IMDb > M (1951)

Overview

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Director:
Writers:
Leo Katcher (scenario revisions)
Norman Reilly Raine (scenario revisions)
(more)
Contact:
View company contact information for M on IMDbPro.
Release Date:
March 1951 (USA) See more »
Genre:
Plot:
In this Americanization of the 1931 German thriller, both the police and the criminal underworld stalk a mysterious killer who preys on small children. Full summary » | Add synopsis »
User Reviews:
M (Joseph Losey, 1951) *** See more (15 total) »

Cast

  (in credits order) (complete, awaiting verification)

David Wayne ... Martin W. Harrow
Howard Da Silva ... Inspector Carney

Martin Gabel ... Charlie Marshall, crime boss

Luther Adler ... Dan Langley
Steve Brodie ... Lt. Becker

Raymond Burr ... Pottsy
Glenn Anders ... Riggert

Norman Lloyd ... Sutro
Walter Burke ... MacMahan
John Miljan ... Blind Baloon Vendor
Roy Engel ... Police Chief Regan
Janine Perreau ... The Last Little Girl
Leonard Bremen ... Lemke, thug left behind in Bradbury Bldg. (as Lennie Bremen)
Benny Burt ... Jansen, drunk thug outside Bradbury Bldg.
Bernard Szold ... Bradbury Bldg. Watchman
Robin Fletcher ... Elsie Coster
Karen Morley ... Mrs. Coster

Jim Backus ... The Mayor
Jorja Curtright ... Mrs. Stewart
Frances Karath
rest of cast listed alphabetically:
Fred Aldrich ... Sam (uncredited)
Madge Blake ... Police Station Witness (uncredited)

Ewing Miles Brown ... (uncredited)
Lonnie Burr ... Child Victim (uncredited)
Virginia Farmer ... Harrow's Landlady (uncredited)

Alvin Hammer ... Father (uncredited)
John Indrisano ... (uncredited)

Sherry Jackson ... Little Girl (uncredited)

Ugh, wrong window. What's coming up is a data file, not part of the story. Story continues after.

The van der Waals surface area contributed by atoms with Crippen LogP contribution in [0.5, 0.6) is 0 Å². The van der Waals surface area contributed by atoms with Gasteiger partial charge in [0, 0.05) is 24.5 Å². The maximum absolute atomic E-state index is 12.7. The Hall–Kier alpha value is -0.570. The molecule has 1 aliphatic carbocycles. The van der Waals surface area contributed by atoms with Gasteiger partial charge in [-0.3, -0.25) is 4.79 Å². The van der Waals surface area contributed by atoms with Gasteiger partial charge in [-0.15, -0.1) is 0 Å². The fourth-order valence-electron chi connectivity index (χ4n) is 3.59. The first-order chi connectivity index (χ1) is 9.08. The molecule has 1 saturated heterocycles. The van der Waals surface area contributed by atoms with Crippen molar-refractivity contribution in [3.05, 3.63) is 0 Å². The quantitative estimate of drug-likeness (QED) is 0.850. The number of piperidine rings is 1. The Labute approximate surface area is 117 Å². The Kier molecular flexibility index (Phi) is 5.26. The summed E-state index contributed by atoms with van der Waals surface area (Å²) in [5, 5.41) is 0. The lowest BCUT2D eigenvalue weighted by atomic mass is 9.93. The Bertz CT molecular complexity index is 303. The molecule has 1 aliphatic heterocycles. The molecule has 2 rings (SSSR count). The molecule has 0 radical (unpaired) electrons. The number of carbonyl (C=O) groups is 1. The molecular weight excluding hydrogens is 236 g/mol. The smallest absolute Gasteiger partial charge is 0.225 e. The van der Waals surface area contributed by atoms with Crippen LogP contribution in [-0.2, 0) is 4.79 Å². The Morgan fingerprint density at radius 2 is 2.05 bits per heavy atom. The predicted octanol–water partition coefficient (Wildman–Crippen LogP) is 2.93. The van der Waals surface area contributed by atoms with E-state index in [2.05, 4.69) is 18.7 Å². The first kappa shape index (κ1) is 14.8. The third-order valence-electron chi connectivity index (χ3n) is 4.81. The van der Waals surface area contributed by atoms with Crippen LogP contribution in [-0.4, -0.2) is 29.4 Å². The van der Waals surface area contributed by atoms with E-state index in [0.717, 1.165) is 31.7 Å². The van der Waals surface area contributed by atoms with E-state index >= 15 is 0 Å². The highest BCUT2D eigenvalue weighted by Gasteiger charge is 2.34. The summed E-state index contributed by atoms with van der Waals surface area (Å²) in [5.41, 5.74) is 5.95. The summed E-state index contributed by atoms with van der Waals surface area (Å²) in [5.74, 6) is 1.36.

Tiny Jones ... Woman in Mob (uncredited)
Tom Kennedy ... Hood (uncredited)

Norman Leavitt ... Harry Greer - Bistro Patron (uncredited)
Muriel Maddox ... Extra (uncredited)
Hank Mann ... Man in Mob (uncredited)
William Newell ... Detective Questioning Blonde About License Plate (uncredited)
Frank O'Connor ... Man in Mob (uncredited)
Stanley Prager ... Police Detective (uncredited)
Jack Roper ... Man in Mob (uncredited)

William Schallert ... Rorschach Test Subject (uncredited)
Brick Sullivan ... Cop (uncredited)
Peter Virgo ... Harry Dennis, Jaywalker (uncredited)
Ray Walker ... Detective (uncredited)
Dick Wessel ... Policeman Ticketing Jaywalker (uncredited)
Harry Wilson ... Onlooker (uncredited)

Directed by
Joseph Losey 
 
Writing credits
(in alphabetical order)
Leo Katcher  scenario revisions
Fritz Lang  scenario (uncredited)
Norman Reilly Raine  scenario revisions
Waldo Salt  additional dialogue
Thea von Harbou  scenario (uncredited)

Produced by
Harold Nebenzal .... associate producer
Seymour Nebenzal .... producer
 
Original Music by
Michel Michelet 
 
Cinematography by
Ernest Laszlo 
 
Film Editing by
Edward Mann 
 
Art Direction by
Martin Obzina 
 
Set Decoration by
Edward R. Robinson  (as Ray Robinson)
 
Makeup Department
Ted Larsen .... makeup artist
 
Production Management
Ben Hersh .... production supervisor
 
Second Unit Director or Assistant Director
Robert Aldrich .... assistant director
Jack R. Berne .... second second assistant director
 
Sound Department
Leon Becker .... sound
Mac Dalgleish .... sound re-recordist
 
Music Department
Bert Shefter .... musical director
 
Other crew
John Hubley .... production layout
Robert H. Justman .... production assistant
Don Weis .... script supervisor
 

Production CompaniesDistributors

Additional Details

Also Known As: